Thomas Brussig, who wrote the screenplay, will have none of this historical correctness: “Everyone loves to remember the good things and forget the bad things. There were so many funny stories about the Wall, I just wanted to write a comedy about it.” Brussig was inspired by Woody Allen’s Radio Days: “The present has no chance against the past; it’s the nature of remembering.”
You can even shop for ostalgia. A few yards from the longest remaining stretch of the Wall – which survives as a non-state-funded art gallery, an essential stop-off on the ostalgist’s tour – you come across an unstable prefab of a shop, Mitropa. Mitropa sells all the things the GDR was comically famous for: bad china and cutlery, orange plastic dessert dishes, even Soviet-style tampons for the curious. The V&A curators should pay the shop a visit.
There are also more thoughtful cultural commemorations going on. We meet the actor, Uwe Steimle, who appears on a late-night satirical show on German television, impersonating the late East German leader, Erich Honecker. Steimle even bought Erich’s old fur hat, as seen on countless newsreel archives, to perfect his act. But this is no German Mike Yarwood; Steimle invokes the ghost of the GDR past in order to criticise the self-satisfaction of the present establishment. Erich may have built one wall but there are others being built now: “This society has become set in concrete; it doesn’t allow for any change. There was greater intellectual freedom in the GDR, because at least change was possible.”
Back in Prague, Vlasta Gallerova believes her people are living in an ideological vacuum: “We are empty, I feel it everywhere.” Recent electoral successes by the re-formed Czech Communist Party bewilder her: “In a way, our revolution was too velvet.”
The problems in the Czech Republic are much like any other ex-communist state: it’s still reeling from the shift to a market economy. Ordinary people, civil servants, teachers, factory workers, are living in the realpolitik of unemployment and inflation.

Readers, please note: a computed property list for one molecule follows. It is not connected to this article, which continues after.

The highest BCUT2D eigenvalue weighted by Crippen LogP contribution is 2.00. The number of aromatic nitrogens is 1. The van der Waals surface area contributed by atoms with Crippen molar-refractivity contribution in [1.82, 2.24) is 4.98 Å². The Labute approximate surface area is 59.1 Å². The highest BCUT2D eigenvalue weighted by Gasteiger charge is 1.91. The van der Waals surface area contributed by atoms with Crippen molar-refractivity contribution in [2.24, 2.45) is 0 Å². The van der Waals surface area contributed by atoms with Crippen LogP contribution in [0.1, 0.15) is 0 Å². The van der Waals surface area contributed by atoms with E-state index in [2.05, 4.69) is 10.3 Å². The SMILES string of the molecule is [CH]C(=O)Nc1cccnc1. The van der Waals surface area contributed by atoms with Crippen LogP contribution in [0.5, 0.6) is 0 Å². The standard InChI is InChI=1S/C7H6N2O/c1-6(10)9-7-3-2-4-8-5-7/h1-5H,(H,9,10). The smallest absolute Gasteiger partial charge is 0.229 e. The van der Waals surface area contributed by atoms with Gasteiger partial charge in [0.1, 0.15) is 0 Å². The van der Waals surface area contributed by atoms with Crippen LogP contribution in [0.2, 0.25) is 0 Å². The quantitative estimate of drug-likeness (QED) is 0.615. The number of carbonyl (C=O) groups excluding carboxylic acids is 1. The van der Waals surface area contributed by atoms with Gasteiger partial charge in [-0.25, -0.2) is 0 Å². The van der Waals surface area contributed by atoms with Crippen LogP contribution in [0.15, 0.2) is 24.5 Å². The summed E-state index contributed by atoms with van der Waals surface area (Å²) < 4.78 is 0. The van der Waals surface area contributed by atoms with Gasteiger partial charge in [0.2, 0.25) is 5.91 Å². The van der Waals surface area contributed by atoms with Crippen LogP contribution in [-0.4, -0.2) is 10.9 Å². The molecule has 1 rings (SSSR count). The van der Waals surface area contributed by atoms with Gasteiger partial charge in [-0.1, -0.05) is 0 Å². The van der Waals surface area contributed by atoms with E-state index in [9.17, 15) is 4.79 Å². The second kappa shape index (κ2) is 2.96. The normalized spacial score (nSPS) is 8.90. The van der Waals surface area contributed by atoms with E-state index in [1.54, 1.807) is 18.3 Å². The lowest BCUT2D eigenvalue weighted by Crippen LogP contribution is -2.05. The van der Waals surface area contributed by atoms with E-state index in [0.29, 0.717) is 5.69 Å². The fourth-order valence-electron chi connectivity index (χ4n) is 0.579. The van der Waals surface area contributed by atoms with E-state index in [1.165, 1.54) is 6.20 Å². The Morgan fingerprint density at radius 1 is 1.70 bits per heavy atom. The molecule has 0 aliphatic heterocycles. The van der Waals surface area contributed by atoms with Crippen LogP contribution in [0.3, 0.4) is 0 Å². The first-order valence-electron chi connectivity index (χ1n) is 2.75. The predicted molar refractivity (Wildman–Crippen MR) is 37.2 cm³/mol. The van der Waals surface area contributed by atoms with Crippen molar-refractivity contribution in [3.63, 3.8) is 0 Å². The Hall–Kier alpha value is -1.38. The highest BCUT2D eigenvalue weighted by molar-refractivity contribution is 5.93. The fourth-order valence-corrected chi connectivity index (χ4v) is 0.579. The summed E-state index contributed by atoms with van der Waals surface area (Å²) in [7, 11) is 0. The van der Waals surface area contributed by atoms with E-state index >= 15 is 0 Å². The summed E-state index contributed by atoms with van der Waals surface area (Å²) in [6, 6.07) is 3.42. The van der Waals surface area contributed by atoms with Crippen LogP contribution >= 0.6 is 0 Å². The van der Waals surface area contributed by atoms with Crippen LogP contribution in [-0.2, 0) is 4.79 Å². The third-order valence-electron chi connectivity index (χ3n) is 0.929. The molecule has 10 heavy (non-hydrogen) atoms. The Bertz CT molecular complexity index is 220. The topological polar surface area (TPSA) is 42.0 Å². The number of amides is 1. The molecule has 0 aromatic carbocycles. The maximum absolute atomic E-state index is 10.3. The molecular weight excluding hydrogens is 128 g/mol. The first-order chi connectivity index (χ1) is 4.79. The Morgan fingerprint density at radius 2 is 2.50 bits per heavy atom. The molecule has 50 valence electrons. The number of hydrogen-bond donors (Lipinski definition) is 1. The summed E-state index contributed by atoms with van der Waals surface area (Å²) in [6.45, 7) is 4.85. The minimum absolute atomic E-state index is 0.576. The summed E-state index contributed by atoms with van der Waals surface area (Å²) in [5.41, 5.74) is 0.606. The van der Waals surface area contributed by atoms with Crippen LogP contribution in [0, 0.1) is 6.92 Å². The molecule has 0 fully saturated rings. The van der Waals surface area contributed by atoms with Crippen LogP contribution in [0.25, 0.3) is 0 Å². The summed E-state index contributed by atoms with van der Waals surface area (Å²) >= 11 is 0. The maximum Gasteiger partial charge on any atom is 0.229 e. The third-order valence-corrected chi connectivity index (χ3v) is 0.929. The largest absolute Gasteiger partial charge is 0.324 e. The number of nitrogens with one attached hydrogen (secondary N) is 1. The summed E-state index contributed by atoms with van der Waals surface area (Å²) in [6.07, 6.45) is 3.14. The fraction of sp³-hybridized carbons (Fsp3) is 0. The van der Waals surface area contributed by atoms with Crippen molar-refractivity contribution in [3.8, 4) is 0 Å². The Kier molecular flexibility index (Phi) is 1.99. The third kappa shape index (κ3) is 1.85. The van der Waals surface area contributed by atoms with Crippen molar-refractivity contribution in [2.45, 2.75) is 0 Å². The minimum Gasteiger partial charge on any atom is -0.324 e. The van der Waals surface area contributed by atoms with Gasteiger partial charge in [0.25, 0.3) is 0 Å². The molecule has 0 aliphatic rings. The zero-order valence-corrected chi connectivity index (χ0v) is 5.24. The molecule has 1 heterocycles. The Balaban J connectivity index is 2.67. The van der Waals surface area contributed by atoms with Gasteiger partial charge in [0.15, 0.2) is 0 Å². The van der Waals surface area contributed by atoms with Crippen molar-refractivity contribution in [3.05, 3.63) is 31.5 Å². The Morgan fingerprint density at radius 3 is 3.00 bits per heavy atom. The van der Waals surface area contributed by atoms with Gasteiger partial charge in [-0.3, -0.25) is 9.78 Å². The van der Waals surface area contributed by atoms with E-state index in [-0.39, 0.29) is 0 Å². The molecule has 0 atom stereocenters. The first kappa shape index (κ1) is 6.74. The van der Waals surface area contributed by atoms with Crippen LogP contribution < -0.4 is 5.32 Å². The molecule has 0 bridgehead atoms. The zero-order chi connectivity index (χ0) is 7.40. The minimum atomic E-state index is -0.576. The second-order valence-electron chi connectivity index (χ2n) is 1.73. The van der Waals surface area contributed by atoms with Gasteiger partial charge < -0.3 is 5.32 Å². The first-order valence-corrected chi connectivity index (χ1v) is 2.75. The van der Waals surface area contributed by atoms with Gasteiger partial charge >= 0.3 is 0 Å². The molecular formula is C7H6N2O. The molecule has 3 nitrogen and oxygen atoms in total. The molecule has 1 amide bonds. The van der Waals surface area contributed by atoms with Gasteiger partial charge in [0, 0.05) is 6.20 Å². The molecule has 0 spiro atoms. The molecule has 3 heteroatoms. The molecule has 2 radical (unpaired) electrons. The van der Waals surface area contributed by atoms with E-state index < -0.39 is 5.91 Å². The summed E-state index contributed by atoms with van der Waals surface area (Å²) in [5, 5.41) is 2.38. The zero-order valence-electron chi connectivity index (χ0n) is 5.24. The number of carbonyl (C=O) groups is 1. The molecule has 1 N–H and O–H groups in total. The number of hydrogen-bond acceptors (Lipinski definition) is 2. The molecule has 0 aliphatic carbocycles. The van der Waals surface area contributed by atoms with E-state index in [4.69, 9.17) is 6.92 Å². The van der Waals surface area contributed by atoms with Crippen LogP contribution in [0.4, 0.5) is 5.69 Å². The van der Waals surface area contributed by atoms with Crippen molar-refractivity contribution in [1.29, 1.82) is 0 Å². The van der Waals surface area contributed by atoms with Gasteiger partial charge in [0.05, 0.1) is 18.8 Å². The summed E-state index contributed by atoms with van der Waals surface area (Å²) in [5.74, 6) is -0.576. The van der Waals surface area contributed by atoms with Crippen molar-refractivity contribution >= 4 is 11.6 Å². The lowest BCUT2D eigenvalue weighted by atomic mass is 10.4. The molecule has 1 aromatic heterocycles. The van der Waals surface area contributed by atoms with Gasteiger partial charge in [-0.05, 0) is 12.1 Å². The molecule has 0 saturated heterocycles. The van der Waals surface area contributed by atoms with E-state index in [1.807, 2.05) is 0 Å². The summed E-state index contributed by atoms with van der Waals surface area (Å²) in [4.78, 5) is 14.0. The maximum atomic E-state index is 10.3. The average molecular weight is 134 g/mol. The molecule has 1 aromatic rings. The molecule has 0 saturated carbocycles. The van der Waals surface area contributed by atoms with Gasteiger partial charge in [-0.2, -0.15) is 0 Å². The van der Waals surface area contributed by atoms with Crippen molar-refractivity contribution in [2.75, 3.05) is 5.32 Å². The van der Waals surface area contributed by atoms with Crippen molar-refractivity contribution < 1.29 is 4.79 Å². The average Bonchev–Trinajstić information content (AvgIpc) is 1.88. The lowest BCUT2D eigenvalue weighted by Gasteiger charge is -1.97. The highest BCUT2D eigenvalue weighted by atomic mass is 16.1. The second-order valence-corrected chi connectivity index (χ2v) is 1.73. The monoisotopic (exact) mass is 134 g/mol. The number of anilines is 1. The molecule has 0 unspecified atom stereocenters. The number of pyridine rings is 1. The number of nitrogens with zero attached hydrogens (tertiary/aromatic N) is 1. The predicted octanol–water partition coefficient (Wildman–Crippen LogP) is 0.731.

“We created many winners in 1989, but also many losers,” reflects Vaclav Zak, a founder member of Charter 77, who now edits the journal Isti. These “losers” are one reason why many people have gone back to the ideology that used to beat them. But what happened to the dissidents? “The dissidents were the first people in power, but after a while they had to win elections. To win elections you must use propaganda. Dissidents are intellectuals – they don’t like propaganda – and so they perform badly.”
What about those women prostituting themselves on the Czech-German border? “It is a sad sight, but many of those women’s clients are unemployed East Germans crossing the border in order to feel superior to someone – anyone – right now.”
Sex makes a lot of money in eastern Europe. If you’re a pornographer, Budapest is the place to be. It’s now the centre of the European hardcore industry.
“Paprika, goulash and girls: that’s why people come here,” Sylvie Kerekes, sharp as a pin and a leggy ex-model, tells me. She runs the agency Experience Models. Business is good. The Hungarian girls – they’re never women, always girls – are much better than English or American girls. And cheap. And there are no condoms in porn films shot in Budapest. Could that be why the industry’s migrated here, away from HIV-conscious America?
We film in one of Budapest’s numerous lap-dancing bars. It’s run by a woman, one of Sylvie’s friends. Words like “decadence”, again, flit through the mind. A couple of Englishmen stagger out while we film exterior shots of the Marilyn (what else?) Bar. “You haven’t caught us on camera have you?” they laugh, unperturbed.
Sylvie and her friends have grown up bored by talk of freedom of speech and revolutions. And Lasso Raja, one of Hungary’s leading architects, who was also, prior to ’89, a leading dissident, understands. He’s now left politics. “It was too boring. Yes, we had a velvet revolution in Hungary, too, but it was, in the end, a boring revolution. And yet I’m not disappointed; in a way I was seeking this boredom, this banality.”
Prague is still beautiful. Busking jazz bands proliferate along the Charles Bridge. As well as Versace and Dior, there’s a Tesco and an M&S. Tourists are everywhere. And what of Vaclav Havel, the philosopher-king who triumphantly entered the presidential castle back in November ’89? “The Castle” has become something of a psychological fortress these days. The Prague intelligentsia is eagerly awaiting the translation into Czech of John Keane’s critical and unauthorised biography of their president. Vlasta Gallerova sighs: “I think it’s a shame he doesn’t write any more, apart from the occasional speech. During the past ten years, a lot of things have changed. We don’t talk to him any more . . .”
And there’s a curious post-script to the Zemanmania sweeping the Czech Republic: a special one-off, The 31st Adventure of Major Zeman, is already in preparation with the original cast and crew. In this episode, Major Zeman will be a CIA agent, doing his all to prepare for the velvet revolution. I wonder whether President Havel is watching Major Zeman up there in the castle?
Teresa Smith is a senior producer for “Channel Four News”